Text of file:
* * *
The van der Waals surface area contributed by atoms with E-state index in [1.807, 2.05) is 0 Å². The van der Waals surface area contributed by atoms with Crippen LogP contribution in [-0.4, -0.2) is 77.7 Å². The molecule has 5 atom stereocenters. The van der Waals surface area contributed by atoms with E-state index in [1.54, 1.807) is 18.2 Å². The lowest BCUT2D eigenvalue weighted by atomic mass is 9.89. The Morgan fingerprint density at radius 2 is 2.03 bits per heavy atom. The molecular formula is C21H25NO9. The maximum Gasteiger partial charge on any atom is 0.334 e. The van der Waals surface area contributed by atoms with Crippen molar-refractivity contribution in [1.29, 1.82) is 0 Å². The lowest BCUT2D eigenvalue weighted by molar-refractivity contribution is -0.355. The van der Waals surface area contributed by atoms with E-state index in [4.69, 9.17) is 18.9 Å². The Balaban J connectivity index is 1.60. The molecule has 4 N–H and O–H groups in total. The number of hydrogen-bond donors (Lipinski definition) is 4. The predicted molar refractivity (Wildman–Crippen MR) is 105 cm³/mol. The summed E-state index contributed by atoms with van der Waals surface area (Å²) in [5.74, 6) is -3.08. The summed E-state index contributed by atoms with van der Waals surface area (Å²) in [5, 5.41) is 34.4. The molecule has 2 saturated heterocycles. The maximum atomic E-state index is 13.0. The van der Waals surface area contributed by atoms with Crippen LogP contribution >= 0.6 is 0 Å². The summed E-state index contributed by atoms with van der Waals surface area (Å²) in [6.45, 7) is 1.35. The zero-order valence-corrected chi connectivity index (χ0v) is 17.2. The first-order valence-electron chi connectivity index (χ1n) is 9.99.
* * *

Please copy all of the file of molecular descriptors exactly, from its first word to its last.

The van der Waals surface area contributed by atoms with E-state index in [1.807, 2.05) is 0 Å². The van der Waals surface area contributed by atoms with Crippen LogP contribution in [-0.4, -0.2) is 77.7 Å². The molecule has 5 atom stereocenters. The van der Waals surface area contributed by atoms with E-state index in [1.54, 1.807) is 18.2 Å². The lowest BCUT2D eigenvalue weighted by atomic mass is 9.89. The Morgan fingerprint density at radius 2 is 2.03 bits per heavy atom. The molecular formula is C21H25NO9. The maximum Gasteiger partial charge on any atom is 0.334 e. The van der Waals surface area contributed by atoms with Crippen molar-refractivity contribution in [1.29, 1.82) is 0 Å². The lowest BCUT2D eigenvalue weighted by molar-refractivity contribution is -0.355. The van der Waals surface area contributed by atoms with E-state index in [4.69, 9.17) is 18.9 Å². The Balaban J connectivity index is 1.60. The molecule has 4 N–H and O–H groups in total. The number of hydrogen-bond donors (Lipinski definition) is 4. The predicted molar refractivity (Wildman–Crippen MR) is 105 cm³/mol. The summed E-state index contributed by atoms with van der Waals surface area (Å²) in [5.74, 6) is -3.08. The summed E-state index contributed by atoms with van der Waals surface area (Å²) in [5, 5.41) is 34.4. The molecule has 2 saturated heterocycles. The maximum atomic E-state index is 13.0. The van der Waals surface area contributed by atoms with Crippen LogP contribution >= 0.6 is 0 Å². The summed E-state index contributed by atoms with van der Waals surface area (Å²) in [6.45, 7) is 1.35. The zero-order valence-corrected chi connectivity index (χ0v) is 17.2. The first-order valence-electron chi connectivity index (χ1n) is 9.99.